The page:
Make Room For The Stuttering

A Few More Workshop Reflections

Posted on: July 18, 2011

Here are several more workshop summaries from the 100 workshops that were available to choose from and attend last weekend at the National Stuttering Association conference in Ft Worth, Texas. Having people share their take-away points is important.

As promised, Anna shares her reflections on two more workshops she attended. It’s a good thing my volunteer writers attended different workshops, so we could provide this feedback.

Dr. Baker’s Speech – Treatment Innovations and Journey of Hope presented by Robert Baker Ph.D.

Anna writes: “Dr. Baker, a child psychologist, was once a PWS, but recovered using a theory called “British Object Relations”. Now perfectly fluent and confident, he uses play therapy and this theory to help young kids who stutter.  He calls himself “a messenger of hope”. Unfortunately, his explanations of the method and the theory itself were very vague.

I was able to make some sense of his workshop, because of my experience with NLP sessions, and because of my extensive reading on the subject of  the subconscious mind and its problems.  Judging from audience reactions however,  this workshop left many people confused and puzzled, if not annoyed and angry. One PWS in the audience was particularly annoyed by Dr. Baker’s approach and loudly cautioned parents not to “trust just any wacky treatment” only because someone benefited from it. I wasn’t sure about it either.

I am sure glad my parents tried everything from traditional speech therapy to hypnosis and even incantations from a “village witch”. Yet, beside Dr. Baker, I never met a PWS who would say that it was “Object Relation therapy” that helped him or her.”

Going Beyond Stammering with Confidence  presented by Maria McGrath.

Anna writes: “Paddy will pick me up after school”, little Maria said to the other kids. Except that she wanted to say Daddy and couldn’t say “D”. Since Paddy was her cow, the kids laughed mercilessly at this mistake. When she graduated from college, she had difficult time finding jobs. She was a good accountant, but had to decline or leave all jobs that required speaking. Now she is fluent… Well, not quite.

Maria told her story in a clear, strong voice with no signs of stuttering. She is a McGuire graduate, who puts a lot of time and effort into mastering the special technique that allowed her to gain fluency. “I still stutter, and I know I will never be able to speak like other people, but I am working on becoming a better speaker every day” says she in her controlled voice.  To me it was interesting that the first time she went to McGuire program, she relapsed quickly and resumed her stuttering. Her second time she realized that she needs to change internally as well. This time the success was lasting.”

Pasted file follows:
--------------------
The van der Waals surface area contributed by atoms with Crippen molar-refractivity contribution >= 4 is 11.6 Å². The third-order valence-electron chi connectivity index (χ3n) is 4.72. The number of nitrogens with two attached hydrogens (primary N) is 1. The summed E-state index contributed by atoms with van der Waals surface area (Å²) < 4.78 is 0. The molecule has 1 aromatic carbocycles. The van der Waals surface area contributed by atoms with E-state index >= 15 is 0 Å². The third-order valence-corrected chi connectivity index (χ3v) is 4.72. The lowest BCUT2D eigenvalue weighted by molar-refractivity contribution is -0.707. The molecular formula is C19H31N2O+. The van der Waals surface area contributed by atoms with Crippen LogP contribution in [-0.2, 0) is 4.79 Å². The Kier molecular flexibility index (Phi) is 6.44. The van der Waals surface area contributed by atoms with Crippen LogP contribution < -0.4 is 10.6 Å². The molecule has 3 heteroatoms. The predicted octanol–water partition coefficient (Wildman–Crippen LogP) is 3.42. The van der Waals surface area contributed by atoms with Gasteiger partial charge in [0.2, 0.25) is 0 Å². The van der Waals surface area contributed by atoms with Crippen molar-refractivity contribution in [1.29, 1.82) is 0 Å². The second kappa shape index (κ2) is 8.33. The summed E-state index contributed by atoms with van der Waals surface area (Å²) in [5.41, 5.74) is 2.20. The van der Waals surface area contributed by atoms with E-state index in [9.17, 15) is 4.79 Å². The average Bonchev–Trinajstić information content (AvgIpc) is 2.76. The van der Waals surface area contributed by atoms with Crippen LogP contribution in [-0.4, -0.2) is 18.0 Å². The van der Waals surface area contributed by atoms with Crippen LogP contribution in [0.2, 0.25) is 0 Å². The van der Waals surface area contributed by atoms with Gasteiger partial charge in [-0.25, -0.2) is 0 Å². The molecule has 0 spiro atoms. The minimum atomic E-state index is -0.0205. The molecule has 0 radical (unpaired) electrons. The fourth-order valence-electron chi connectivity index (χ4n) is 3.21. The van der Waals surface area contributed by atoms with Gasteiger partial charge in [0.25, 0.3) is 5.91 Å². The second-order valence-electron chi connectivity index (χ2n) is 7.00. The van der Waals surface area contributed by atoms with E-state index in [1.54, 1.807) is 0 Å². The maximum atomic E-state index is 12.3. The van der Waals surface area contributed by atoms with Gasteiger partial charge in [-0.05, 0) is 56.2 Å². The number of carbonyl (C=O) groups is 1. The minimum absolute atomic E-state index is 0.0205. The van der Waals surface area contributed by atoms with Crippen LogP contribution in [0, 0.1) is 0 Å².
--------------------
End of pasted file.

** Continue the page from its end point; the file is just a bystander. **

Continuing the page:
Thanks Anna (see Anna in action here delivering a speech)  for sharing these terrific reflections. It gives others a taste of what they missed.

My friend Alex shares his surprising reflections on the keynote address by Neal Jeffrey.

Alex writes: “The workshop that moved me most was one that I didn’t expect. I was a little skeptical about the Neal Jeffrey workshop, although the NSA all-stars who spoke before him were incredibly inspiring. You can never hear enough stories of people who stutter prevailing and overcoming some of the negatives that we all seem to face.

My skepticism came from reading the bio of Neal in the NSA program, where it mentioned all of his accolades: college quarterback, NFL quarterback, minister, and motivational speaker. Nowhere in the bio did it mention he stutters, so naturally I was unsure how he would be able to relate to us. The first thing he said in his speech was that he is in fact a person who stutters, and right away, he captured my attention.

I do not have a very religious background and although I certainly do respect all those who choose to follow whatever religion they choose, I was blown away by how inspiring this man was. I came away from the session feeling more empowered to be a great person than I ever thought possible.

With the amount of volunteer work I do, the profession I am going into (Speech-language pathology), and my passion for fitness and helping others achieve their fitness goals, one might think that I am already empowered to do great things with my time here on earth. Well, to my surprise, I felt like jumping out of my chair and screaming “AMEN” at certain points throughout his speech. He instilled a greater sense of pride and passion for being a PWS which was amazing for me and I’m sure everyone else in the room.

I really felt as though he made a connection with everyone in the room. Maybe I’m so grateful for this experience because I was not expecting it in the least.  He has certainly made a lasting impact in my life.”

Thanks so much Alex for sharing this honest and insightful reflection.

I want to add one more thought. I attended one of the Open Mic sessions, which are offered throughout the conference. I try to get to at least one every year. I was so inspired by how many first-time attendees were willing to stand-up and share something with the group, whether it be why they were there or just saying their name.

These personal testimonies always move me to tears, and this years was no exception! The session I attended was on the first afternoon, hosted by my friend Bernie Weiner!

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2 Responses to "A Few More Workshop Reflections"

Interesting summary,thanks!

Thanks for coming to my open mic session. So many people, so little time. The first timers always inspire me, they show courage and heart.

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